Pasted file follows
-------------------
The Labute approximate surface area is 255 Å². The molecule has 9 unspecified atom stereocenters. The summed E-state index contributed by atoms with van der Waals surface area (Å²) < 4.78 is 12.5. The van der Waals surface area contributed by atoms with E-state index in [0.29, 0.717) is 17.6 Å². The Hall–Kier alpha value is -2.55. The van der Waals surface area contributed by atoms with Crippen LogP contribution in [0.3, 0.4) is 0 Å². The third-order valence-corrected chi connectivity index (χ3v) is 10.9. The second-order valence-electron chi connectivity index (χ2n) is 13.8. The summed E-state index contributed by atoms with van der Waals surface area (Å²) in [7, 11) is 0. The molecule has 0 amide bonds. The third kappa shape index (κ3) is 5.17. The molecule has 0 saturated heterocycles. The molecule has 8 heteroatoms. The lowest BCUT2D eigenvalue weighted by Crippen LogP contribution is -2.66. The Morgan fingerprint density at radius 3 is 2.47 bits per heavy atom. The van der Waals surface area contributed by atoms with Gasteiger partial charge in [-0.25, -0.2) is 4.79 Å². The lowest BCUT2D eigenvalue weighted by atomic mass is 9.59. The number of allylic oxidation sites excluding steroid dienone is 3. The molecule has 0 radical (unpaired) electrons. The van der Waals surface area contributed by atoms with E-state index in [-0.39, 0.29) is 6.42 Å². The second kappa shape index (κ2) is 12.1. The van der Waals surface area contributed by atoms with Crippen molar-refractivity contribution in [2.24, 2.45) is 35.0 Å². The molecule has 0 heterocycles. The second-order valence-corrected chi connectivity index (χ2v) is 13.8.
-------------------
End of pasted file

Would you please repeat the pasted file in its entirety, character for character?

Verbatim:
The Labute approximate surface area is 255 Å². The molecule has 9 unspecified atom stereocenters. The summed E-state index contributed by atoms with van der Waals surface area (Å²) < 4.78 is 12.5. The van der Waals surface area contributed by atoms with E-state index in [0.29, 0.717) is 17.6 Å². The Hall–Kier alpha value is -2.55. The van der Waals surface area contributed by atoms with Crippen LogP contribution in [0.3, 0.4) is 0 Å². The third-order valence-corrected chi connectivity index (χ3v) is 10.9. The second-order valence-electron chi connectivity index (χ2n) is 13.8. The summed E-state index contributed by atoms with van der Waals surface area (Å²) in [7, 11) is 0. The molecule has 0 amide bonds. The third kappa shape index (κ3) is 5.17. The molecule has 0 saturated heterocycles. The molecule has 8 heteroatoms. The lowest BCUT2D eigenvalue weighted by Crippen LogP contribution is -2.66. The Morgan fingerprint density at radius 3 is 2.47 bits per heavy atom. The van der Waals surface area contributed by atoms with Gasteiger partial charge in [-0.25, -0.2) is 4.79 Å². The lowest BCUT2D eigenvalue weighted by atomic mass is 9.59. The number of allylic oxidation sites excluding steroid dienone is 3. The molecule has 0 radical (unpaired) electrons. The van der Waals surface area contributed by atoms with E-state index in [-0.39, 0.29) is 6.42 Å². The second kappa shape index (κ2) is 12.1. The van der Waals surface area contributed by atoms with Crippen molar-refractivity contribution in [2.24, 2.45) is 35.0 Å². The molecule has 0 heterocycles. The second-order valence-corrected chi connectivity index (χ2v) is 13.8.